For years I thought the Dog Days of Summer were the days that were too hot
even for your farm yard dog to be left outside. My childhood Dog Days were
when the days were the longest and the heat was the strongest and even those
hot Alabama days would cause my dog, Thumper, to seek shelter under our pump
house or barn. It was also when my Dad, a sod farmer, received the most
homeowner calls regarding problems with turf grass. At this time of year, lawns
would get funguses; insects would invade; and even the grass would suffer heat
stress reactions. And, it was when Dad had to spend long days and nights on the sod fields making sure quality inspections took place, harvesting turf, and
keeping watch over water wells that would run all night to keep the center pivots
working. The great thing about the Dog Days of Summer is my job was to use
the CB radio to let Dad know that I was bringing his food out to the farm by
four-wheeler so that he could work through supper, and I could grab him for a
few minutes to tell him about my day. I can even remember his CB handle was #16.
Today, I now know that there is a much more scientific definition of the Dog Days
of Summer. According to the Old Farmer’s Almanac, “ This period of sweltering
weather coincides with the year’s heliacal (meaning “at sunrise”) rising of Sirius,
the Dog Star. Sirius is part of the constellation Canis Majoris—the “Greater
Dog”—which is where Sirius gets its canine nickname, as well as its official name,
Alpha Canis Majoris. Not including our own Sun, Sirius is the brightest star in the
sky.“ The Old Farmer’s Almanac considers those days to be the 40 days beginning
July 3 and ending August 11 which is soon after the Summer Solstice in late June.
The Dog Days of Summer are now handled on the farm much differently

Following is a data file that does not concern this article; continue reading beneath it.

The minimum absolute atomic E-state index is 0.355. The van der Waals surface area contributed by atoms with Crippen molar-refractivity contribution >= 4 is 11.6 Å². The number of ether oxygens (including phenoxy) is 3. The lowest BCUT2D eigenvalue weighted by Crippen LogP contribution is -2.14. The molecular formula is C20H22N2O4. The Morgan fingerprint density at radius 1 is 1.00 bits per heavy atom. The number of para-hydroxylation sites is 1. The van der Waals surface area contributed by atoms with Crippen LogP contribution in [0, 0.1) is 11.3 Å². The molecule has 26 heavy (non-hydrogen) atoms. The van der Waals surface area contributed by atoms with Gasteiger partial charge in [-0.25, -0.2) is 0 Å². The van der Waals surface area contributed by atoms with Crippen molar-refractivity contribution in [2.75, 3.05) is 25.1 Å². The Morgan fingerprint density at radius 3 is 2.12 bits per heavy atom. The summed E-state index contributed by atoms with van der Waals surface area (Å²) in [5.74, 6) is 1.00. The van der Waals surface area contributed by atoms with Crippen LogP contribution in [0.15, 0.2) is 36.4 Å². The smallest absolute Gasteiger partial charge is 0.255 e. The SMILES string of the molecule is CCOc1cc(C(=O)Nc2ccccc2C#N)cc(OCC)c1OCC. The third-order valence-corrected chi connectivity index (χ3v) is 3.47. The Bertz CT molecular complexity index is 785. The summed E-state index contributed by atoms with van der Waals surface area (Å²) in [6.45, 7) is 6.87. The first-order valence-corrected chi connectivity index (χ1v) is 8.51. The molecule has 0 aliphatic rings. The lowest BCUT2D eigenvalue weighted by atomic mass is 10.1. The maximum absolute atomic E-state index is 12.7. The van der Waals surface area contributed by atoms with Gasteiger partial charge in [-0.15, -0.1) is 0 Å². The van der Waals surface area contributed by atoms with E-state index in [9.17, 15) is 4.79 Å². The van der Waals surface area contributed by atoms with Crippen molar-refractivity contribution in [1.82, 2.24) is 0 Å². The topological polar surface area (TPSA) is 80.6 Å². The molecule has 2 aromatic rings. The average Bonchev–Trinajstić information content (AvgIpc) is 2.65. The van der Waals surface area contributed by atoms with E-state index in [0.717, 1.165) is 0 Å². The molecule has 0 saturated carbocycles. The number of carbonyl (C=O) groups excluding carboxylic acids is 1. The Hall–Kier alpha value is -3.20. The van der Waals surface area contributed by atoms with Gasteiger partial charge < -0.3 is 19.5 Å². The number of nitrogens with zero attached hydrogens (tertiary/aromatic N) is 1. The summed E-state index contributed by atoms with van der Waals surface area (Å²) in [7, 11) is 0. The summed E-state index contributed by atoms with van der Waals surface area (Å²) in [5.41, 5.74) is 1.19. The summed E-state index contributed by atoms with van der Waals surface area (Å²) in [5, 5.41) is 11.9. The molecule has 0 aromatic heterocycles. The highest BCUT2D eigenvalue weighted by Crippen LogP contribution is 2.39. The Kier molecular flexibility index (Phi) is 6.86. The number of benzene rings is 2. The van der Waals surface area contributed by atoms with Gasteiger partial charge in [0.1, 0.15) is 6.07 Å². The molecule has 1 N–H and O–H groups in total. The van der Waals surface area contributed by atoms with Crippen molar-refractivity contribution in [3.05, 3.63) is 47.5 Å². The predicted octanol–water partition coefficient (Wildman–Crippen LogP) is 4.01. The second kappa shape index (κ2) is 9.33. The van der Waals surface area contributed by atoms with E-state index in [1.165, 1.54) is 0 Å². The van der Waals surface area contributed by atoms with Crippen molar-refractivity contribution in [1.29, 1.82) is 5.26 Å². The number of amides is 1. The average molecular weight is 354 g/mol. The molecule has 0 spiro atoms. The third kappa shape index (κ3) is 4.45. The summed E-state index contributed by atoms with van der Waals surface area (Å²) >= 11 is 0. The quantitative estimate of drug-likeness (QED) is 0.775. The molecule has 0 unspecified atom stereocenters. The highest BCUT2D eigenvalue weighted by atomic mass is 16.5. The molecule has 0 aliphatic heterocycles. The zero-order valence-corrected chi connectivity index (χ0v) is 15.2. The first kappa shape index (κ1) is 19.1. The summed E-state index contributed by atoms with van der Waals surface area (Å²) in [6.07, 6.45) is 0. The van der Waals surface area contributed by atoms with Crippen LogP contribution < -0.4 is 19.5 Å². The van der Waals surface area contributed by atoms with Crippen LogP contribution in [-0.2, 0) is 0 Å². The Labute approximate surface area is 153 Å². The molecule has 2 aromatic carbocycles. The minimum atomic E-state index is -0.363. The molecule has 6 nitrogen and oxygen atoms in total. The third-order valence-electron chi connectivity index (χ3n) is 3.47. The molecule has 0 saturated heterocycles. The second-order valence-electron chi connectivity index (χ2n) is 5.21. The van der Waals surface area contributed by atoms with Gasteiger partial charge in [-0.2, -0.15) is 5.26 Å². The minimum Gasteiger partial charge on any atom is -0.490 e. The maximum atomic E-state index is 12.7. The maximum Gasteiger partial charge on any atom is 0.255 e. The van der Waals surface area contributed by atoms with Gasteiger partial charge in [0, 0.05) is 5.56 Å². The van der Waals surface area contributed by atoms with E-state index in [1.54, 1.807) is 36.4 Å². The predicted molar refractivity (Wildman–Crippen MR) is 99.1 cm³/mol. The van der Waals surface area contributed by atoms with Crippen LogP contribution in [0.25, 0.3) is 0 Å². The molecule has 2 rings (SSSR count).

with agriculture advances and technologies. Dad no longer works the long days
and sweltering nights – as he has handed that job off to the next generation.
Should you need to reach anyone in the field, you can now text or call who you
need with your smartphone, and dinner can be delivered via all kinds of delivery
services. Fortunately, those CB radios have long since been retired. The things that haven’t changed are the tight quality inspections, around-the-clock harvesting and irrigation, and the surge of homeowner questions and concerns regarding lawn problems.
For those who appreciate a good old wive’s tale, or better yet a farmer’s instinct
for weather conditions, enjoy this Dog Day Folklore and a great summary quote
to wrap up the Dog Days of Summer definition.
“Dog Days bright and clear indicate a happy year; but when accompanied by rain,
for better times, our hopes are vain.
Dog Days are approaching; you must, therefore, make both hay and haste while
the sun shines, for when old Sirius takes command of the weather, he is such an
unsteady, crazy dog, there is no dependence upon him.” –The Old Farmer’s
So for everyone who is enduring the Dog Days of Summer, here is my advice:
First, make sure you monitor your watering – not too much and not too little. You may find that the rain provides enough nourishment, and you might be able to shut off your sprinkler. If you do need to water, make sure you are only doing it twice per week and in the mornings. Deep and less frequent is the key. You don’t want the water sitting on your grass through the hot, humid nights. This will cause problems. Next, keep an eye out for disease and pests – this can happen slowly or literally, overnight. You may see yellow or bare areas, spots on your grass blades, bite marks, actual insects, etc. Address those problems quickly, as some can wipe out a lawn overnight. Finally, as your lawn sustains the heat stress, a great line of defense is to make sure your pH and other nutrients are in balance. If you have not taken your annual soil sample, make sure to do so. If you have, make sure you are feeding your lawn the nutrients it needs to stay nourished throughout the rough Dog Days of Summer.